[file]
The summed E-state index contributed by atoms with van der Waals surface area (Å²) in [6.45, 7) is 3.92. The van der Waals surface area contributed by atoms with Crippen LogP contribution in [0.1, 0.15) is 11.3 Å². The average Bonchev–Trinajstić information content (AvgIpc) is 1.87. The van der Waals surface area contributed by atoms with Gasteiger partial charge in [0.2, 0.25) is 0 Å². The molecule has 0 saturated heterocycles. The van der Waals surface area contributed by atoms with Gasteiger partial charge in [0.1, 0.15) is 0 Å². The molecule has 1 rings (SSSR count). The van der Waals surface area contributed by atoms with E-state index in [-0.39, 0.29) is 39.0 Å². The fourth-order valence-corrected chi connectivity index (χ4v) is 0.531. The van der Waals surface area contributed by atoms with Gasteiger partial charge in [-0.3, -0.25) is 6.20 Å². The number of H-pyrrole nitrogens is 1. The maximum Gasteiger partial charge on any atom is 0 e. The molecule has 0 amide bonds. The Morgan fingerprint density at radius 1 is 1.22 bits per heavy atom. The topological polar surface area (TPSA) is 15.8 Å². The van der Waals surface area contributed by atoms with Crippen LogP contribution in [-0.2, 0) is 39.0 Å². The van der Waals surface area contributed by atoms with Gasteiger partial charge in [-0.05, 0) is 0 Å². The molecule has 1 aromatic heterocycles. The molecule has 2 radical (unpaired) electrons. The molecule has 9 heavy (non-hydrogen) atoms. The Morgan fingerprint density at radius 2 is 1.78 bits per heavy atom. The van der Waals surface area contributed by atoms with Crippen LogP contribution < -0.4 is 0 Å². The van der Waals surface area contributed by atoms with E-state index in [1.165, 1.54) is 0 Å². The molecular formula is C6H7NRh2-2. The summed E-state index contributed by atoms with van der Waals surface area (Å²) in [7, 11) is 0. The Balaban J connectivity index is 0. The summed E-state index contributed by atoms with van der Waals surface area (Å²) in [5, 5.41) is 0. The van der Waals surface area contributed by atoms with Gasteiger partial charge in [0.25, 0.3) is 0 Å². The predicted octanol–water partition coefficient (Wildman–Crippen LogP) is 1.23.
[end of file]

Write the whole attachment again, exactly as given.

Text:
The summed E-state index contributed by atoms with van der Waals surface area (Å²) in [6.45, 7) is 3.92. The van der Waals surface area contributed by atoms with Crippen LogP contribution in [0.1, 0.15) is 11.3 Å². The average Bonchev–Trinajstić information content (AvgIpc) is 1.87. The van der Waals surface area contributed by atoms with Gasteiger partial charge in [0.2, 0.25) is 0 Å². The molecule has 0 saturated heterocycles. The van der Waals surface area contributed by atoms with Gasteiger partial charge in [0.1, 0.15) is 0 Å². The molecule has 1 rings (SSSR count). The van der Waals surface area contributed by atoms with E-state index in [-0.39, 0.29) is 39.0 Å². The fourth-order valence-corrected chi connectivity index (χ4v) is 0.531. The van der Waals surface area contributed by atoms with Gasteiger partial charge in [-0.3, -0.25) is 6.20 Å². The number of H-pyrrole nitrogens is 1. The maximum Gasteiger partial charge on any atom is 0 e. The molecule has 0 amide bonds. The Morgan fingerprint density at radius 1 is 1.22 bits per heavy atom. The topological polar surface area (TPSA) is 15.8 Å². The van der Waals surface area contributed by atoms with Crippen LogP contribution in [-0.2, 0) is 39.0 Å². The van der Waals surface area contributed by atoms with Gasteiger partial charge in [-0.05, 0) is 0 Å². The molecule has 1 aromatic heterocycles. The molecule has 2 radical (unpaired) electrons. The molecule has 9 heavy (non-hydrogen) atoms. The Morgan fingerprint density at radius 2 is 1.78 bits per heavy atom. The van der Waals surface area contributed by atoms with Crippen LogP contribution < -0.4 is 0 Å². The van der Waals surface area contributed by atoms with E-state index in [1.165, 1.54) is 0 Å². The molecular formula is C6H7NRh2-2. The summed E-state index contributed by atoms with van der Waals surface area (Å²) in [7, 11) is 0. The Balaban J connectivity index is 0. The summed E-state index contributed by atoms with van der Waals surface area (Å²) in [5, 5.41) is 0. The van der Waals surface area contributed by atoms with Gasteiger partial charge in [0.25, 0.3) is 0 Å². The predicted octanol–water partition coefficient (Wildman–Crippen LogP) is 1.23.